The United States Department of Energy (USDOE) estimates that more than 50 percent of the energy used in an average American home is spent on heating and cooling. As a result of poor insulation, energy wastage is prevalent and this increases the carbon footprint. Using the right insulation has been found to reduce energy costs in a home by about 20 percent. In insulation, resistance is provided to heat flow and the greater this resistance, the lower will be the heating and cooling costs. The principle that heat flows naturally from a warmer place to a cooler one is made use of here.
The United States Department of Energy (USDOE) estimates that more than 50 percent of the energy used in an average American home is spent on heating and cooling.
1.Where to Insulate
The USDOE offers guidelines on where to place insulation in an existing home as well as one that is being constructed. It also has charts indicating the levels of insulation required depending on geographical area. Attic spaces, cathedral ceilings, exterior walls, floors above unheated garages, foundations, basements, and crawl spaces are some areas to which special attention must be paid during insulation.
Doing some research on the subject can be beneficial when taking a decision on how to insulate your home adequately. If you have a new house then the builder may be able to help you with this. If you want insulation done for an existing house, you could think of having an energy assessment done. Also, a home which is older than 10 years will need more insulation than newer homes.
3.Air Leaks and Insulation
If your home has air leaks, sealing them off is the first step before insulation. This can be done by caulking and weather stripping all seams and cracks. Existing insulation should also be inspected for leaks and mold. Foam sealant can be used around large gaps such as around the kitchen exhaust and dryer vents. Fireplace chimneys and furnaces are some other places that need to be checked for leaks.
4.Wall and Floor Insulation
If you insulate the exterior walls of your home, it will help stabilize the indoor temperature. When there is an unheated space like a garage, the floor above it should be insulated to prevent any heat loss. The insulation should be such that there is no space left for air or moisture. While improving your insulation, you could also try to improve your ventilation system.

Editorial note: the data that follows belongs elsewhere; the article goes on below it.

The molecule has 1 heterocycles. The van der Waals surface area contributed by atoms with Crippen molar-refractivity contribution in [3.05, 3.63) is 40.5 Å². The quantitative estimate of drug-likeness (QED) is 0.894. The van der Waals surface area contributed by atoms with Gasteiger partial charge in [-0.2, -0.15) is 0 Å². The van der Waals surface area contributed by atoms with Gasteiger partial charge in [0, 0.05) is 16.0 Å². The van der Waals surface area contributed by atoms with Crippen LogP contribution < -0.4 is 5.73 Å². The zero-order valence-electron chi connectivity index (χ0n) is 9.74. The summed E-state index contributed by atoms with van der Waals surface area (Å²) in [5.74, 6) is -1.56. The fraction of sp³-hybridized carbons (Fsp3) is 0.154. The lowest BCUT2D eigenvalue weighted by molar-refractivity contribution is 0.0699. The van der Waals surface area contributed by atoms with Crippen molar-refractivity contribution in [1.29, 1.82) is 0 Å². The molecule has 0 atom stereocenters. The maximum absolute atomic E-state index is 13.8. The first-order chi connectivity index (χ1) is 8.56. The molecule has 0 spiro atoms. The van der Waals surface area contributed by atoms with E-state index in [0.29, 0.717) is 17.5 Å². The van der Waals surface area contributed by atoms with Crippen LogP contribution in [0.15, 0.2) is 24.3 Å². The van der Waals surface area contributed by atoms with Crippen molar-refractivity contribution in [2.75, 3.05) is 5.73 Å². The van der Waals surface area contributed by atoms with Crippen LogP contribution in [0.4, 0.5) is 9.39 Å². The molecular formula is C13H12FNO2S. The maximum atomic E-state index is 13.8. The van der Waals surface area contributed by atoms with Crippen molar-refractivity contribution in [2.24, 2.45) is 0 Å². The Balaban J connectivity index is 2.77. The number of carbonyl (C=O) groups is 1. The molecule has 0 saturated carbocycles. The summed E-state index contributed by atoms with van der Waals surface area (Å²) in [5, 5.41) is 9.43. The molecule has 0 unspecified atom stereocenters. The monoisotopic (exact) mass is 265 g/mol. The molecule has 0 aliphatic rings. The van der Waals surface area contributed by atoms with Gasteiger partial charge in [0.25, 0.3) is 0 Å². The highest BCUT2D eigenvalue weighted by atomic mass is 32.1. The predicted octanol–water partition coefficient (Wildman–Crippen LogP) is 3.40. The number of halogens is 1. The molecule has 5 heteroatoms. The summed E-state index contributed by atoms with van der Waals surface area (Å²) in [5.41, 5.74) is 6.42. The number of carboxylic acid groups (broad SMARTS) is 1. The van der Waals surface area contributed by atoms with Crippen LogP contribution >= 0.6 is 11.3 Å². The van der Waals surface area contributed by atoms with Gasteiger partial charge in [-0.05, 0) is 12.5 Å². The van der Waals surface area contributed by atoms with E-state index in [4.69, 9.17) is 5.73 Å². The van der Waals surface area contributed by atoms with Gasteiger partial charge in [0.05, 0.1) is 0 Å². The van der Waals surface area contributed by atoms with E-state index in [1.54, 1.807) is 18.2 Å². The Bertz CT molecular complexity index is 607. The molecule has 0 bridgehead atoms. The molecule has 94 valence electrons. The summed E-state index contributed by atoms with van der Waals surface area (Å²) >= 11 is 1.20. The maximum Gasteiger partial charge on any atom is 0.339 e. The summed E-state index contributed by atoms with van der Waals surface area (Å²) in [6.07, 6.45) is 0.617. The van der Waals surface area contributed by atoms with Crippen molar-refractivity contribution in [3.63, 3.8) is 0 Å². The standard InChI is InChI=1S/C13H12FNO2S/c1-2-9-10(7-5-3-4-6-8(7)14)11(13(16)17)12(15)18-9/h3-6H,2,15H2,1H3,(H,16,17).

5.Types of Insulation
Blanket insulation can be of fiberglass, mineral, plastic fibers, and natural fibers. These are ideal for unfinished walls such as foundation walls, floors, and ceilings. The ideal method of installation is fitting them between studs, joists, and beams. Concrete block insulation is made of foam beads or liquid foam and besides walls is used in new construction and major renovations. Foam board or rigid foam can be used on walls, floors, and ceilings as well as unvented low-slope roofs. These afford high insulation value at comparatively little thickness. Insulating concrete forms (ICFs) consisting of foam boards or foam blocks can be installed as part of the structure. Loose fill insulation is of cellulose, fiberglass, or mineral wool. It has to be blown into place or poured in.
6.Factors to Consider
When selecting insulation for your home, you must keep in mind some factors like the design and size of your home, the climatic conditions in the area, and your budget. If you have cathedral ceilings then using higher R-value insulation may be a good idea. If you have to place insulation in the vicinity of a light fixture, make sure it is at a safe distance to avoid any kind of fire hazard. Despite insulating and air sealing your attic, if your home is still losing heat, it might mean that you need to add more insulation to the exterior walls. Most state and city building codes now have specifications about the minimum insulation requirements for an energy-efficient home. Insulating more than the minimum recommended value is the best option. The ‘whole-house systems approach’ is considered ideal when designing and building such a home.
7.The Best of Both Worlds
In most cases, you do not have to take down any interior walls or bring about any major changes to upgrade the existing insulation in your home. An alternative to taking down walls to complete this episode is spray insulation and this is usually quite effective too.